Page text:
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Whakatāne residents may have just 25 minutes to escape tsunami

Whakatāne needs to prepare for a mega-earthquake and resulting tsunami similar in size and strength to the 2011 Japan event, says local GNS researcher Mawera Karetai.

He has planned a series of workshops with GNS seismologists for next month, as he believes most people in the city are “woefully unprepared” for an earthquake.

Scientists studying the Hikurangi subduction zone, just off the east coast of the North Island, predict a large earthquake will occur in the next 50 years, with a one in four chance that it could reach a magnitude of 9.1. .

“When we have a magnitude 9 earthquake, the road network will completely fail. We have to prepare for infrastructure damage, liquefaction, fresh water sources from burst pipes and raw sewage,” he said.

“This district will be completely isolated. All resources will go to the cities.”

He referenced a magnitude 4.5 earthquake off Te Araroa on April 17 which he said “blew up on social media”.

“What we’re predicted to have is 36,000 times stronger than that. We’re looking at potentially severe shaking for three or four minutes. There’s not much left standing at the end of that.”

People should not rely on the road network to escape the resulting tsunami of up to 10 meters high that could arrive within 25 minutes, he said.

“Also, please keep in mind that our escarpment is rotten rock. It falls down if it rains. Therefore, we must find multiple ways to climb the hill, not just rely on the road.”

Karetai has organized a series of four workshops in Whakatāne during the last week of June.

Te Whare Wānanga o Awanuiārangi will host the events, in collaboration with GNS Science and Whakatāne High School, over three days. The first of them, Earthquake Day, is aimed at community leaders from organizations such as city councils, schools, police and health agencies.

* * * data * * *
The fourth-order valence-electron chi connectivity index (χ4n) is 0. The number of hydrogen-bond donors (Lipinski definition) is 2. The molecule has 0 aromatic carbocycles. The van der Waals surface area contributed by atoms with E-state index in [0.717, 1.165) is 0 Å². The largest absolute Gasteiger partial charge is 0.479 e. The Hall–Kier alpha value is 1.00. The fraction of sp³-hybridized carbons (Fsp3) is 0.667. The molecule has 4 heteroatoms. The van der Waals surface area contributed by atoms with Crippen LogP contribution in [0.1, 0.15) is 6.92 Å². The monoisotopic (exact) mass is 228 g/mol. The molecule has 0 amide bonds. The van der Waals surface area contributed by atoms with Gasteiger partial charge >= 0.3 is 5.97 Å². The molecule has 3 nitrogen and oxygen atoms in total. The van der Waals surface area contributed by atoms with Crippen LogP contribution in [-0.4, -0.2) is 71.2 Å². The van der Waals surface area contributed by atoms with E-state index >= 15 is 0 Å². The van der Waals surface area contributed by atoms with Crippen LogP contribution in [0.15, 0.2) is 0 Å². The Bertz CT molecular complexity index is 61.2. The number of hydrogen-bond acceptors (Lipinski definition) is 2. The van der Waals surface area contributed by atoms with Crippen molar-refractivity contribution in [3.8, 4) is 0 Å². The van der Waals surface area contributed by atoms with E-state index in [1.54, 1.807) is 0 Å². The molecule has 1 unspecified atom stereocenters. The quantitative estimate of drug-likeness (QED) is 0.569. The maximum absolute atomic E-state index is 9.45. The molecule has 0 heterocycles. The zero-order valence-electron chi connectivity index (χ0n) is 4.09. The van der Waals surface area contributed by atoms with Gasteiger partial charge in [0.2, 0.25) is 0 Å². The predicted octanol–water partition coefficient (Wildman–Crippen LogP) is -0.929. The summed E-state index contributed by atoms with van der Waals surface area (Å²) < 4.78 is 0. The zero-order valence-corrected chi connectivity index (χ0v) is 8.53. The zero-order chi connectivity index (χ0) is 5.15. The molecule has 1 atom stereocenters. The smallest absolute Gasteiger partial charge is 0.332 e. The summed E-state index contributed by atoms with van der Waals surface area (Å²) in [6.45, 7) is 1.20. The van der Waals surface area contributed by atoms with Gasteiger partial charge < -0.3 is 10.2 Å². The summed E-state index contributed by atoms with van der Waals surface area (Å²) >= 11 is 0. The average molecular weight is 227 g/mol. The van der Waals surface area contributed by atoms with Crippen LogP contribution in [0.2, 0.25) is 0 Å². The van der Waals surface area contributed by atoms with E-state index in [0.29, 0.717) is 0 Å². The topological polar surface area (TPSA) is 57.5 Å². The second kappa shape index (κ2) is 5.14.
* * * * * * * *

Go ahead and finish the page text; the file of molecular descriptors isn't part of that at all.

“That’s going to speak to all the different faults that are at risk for us right now, including the subduction zone that we’re in,” Karetai said.

“Everyone attending Earthquake Day should leave with an action plan for how they will support their staff and community to stay safe.”

Karetai spoke at Whakatāne District Council’s Long Term Plan hearings last month about how alarmed she was that the council had no action plan to evacuate the Whakatāne township following the 2021 tsunami warning in which So many people got into their cars, creating traffic jam.

He said after conversations with some councillors, he felt they were not taking the risk seriously.

A council spokesperson told Local Democracy Reporting that Kaetai’s concerns had been noted and that the council was committed to working with the community and key partner agencies to improve community awareness and understanding of disaster education.

In October last year, it updated public information on tsunami evacuation and delivered 7,000 leaflets to properties in coastal flood zones.

Initial work has begun on a multi-agency project focused on the development of new evacuation processes and procedures for tsunami and flood risks. It is also developing Civil Defense Centers across the district to provide emergency resources to support the community following a natural hazard event.

The Earthquake Day event was born out of Karetai’s work with GNS scientists over the past year on the Our Changing Coast research project, funded through the Ministry of Business, Innovation and Employment’s Endeavor Fund.

The project analyzes factors such as vertical land movement and the impact of sea level rise on coastal communities.

As a doctor of psychology with a master’s degree in environmental management, Karetai was asked to research the impacts on young people living in coastal communities across the country.

“The work has grown from there,” Karetai said.

“We look at what worries rangitahi now, where they get their information from and how they can tell if it’s reliable information. That’s important because there’s a lot of misinformation out there.

“A lot of their anxiety comes from not knowing where they can go to get real information and how to know if they can trust it.”

Earthquake Day is scheduled for June 25, with the Our Changing Coast workshop for youth on June 26 and for adults on June 27. A talk by GNS Senior Scientist Richard Levy and Earth Scientist Tim Naish on June 26 will discuss sea level rise and their recent trips to Antarctica.

Depending on how well the workshop went, they hoped to roll it out across the New Zealand coast.

Local Democracy Reporting is local journalism co-funded by RNZ and NZ On Air

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